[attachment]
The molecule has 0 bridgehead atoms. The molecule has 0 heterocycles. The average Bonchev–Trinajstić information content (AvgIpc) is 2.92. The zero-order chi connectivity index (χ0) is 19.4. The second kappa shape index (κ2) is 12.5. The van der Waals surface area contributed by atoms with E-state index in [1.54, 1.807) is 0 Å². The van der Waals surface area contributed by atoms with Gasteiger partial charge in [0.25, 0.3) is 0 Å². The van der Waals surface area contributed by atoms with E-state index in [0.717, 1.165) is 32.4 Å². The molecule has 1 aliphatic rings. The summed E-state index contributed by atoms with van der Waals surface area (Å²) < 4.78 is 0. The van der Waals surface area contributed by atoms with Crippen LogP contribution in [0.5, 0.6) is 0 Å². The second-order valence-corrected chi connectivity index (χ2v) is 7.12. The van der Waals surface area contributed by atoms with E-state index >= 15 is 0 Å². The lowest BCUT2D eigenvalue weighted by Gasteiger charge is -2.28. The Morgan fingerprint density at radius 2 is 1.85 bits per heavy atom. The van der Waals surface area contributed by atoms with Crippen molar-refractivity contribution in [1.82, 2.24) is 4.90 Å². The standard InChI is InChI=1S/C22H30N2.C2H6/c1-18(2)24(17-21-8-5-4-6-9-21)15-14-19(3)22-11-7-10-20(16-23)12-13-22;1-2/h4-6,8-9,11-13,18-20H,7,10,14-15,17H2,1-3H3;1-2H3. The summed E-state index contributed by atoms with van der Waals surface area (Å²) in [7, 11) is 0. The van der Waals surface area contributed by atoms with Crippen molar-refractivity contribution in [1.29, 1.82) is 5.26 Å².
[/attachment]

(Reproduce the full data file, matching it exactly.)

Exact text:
The molecule has 0 bridgehead atoms. The molecule has 0 heterocycles. The average Bonchev–Trinajstić information content (AvgIpc) is 2.92. The zero-order chi connectivity index (χ0) is 19.4. The second kappa shape index (κ2) is 12.5. The van der Waals surface area contributed by atoms with E-state index in [1.54, 1.807) is 0 Å². The van der Waals surface area contributed by atoms with Gasteiger partial charge in [0.25, 0.3) is 0 Å². The van der Waals surface area contributed by atoms with E-state index in [0.717, 1.165) is 32.4 Å². The molecule has 1 aliphatic rings. The summed E-state index contributed by atoms with van der Waals surface area (Å²) < 4.78 is 0. The van der Waals surface area contributed by atoms with Crippen LogP contribution in [0.5, 0.6) is 0 Å². The second-order valence-corrected chi connectivity index (χ2v) is 7.12. The van der Waals surface area contributed by atoms with E-state index >= 15 is 0 Å². The lowest BCUT2D eigenvalue weighted by Gasteiger charge is -2.28. The Morgan fingerprint density at radius 2 is 1.85 bits per heavy atom. The van der Waals surface area contributed by atoms with Crippen molar-refractivity contribution in [1.82, 2.24) is 4.90 Å². The standard InChI is InChI=1S/C22H30N2.C2H6/c1-18(2)24(17-21-8-5-4-6-9-21)15-14-19(3)22-11-7-10-20(16-23)12-13-22;1-2/h4-6,8-9,11-13,18-20H,7,10,14-15,17H2,1-3H3;1-2H3. The summed E-state index contributed by atoms with van der Waals surface area (Å²) in [7, 11) is 0. The van der Waals surface area contributed by atoms with Crippen molar-refractivity contribution in [1.29, 1.82) is 5.26 Å².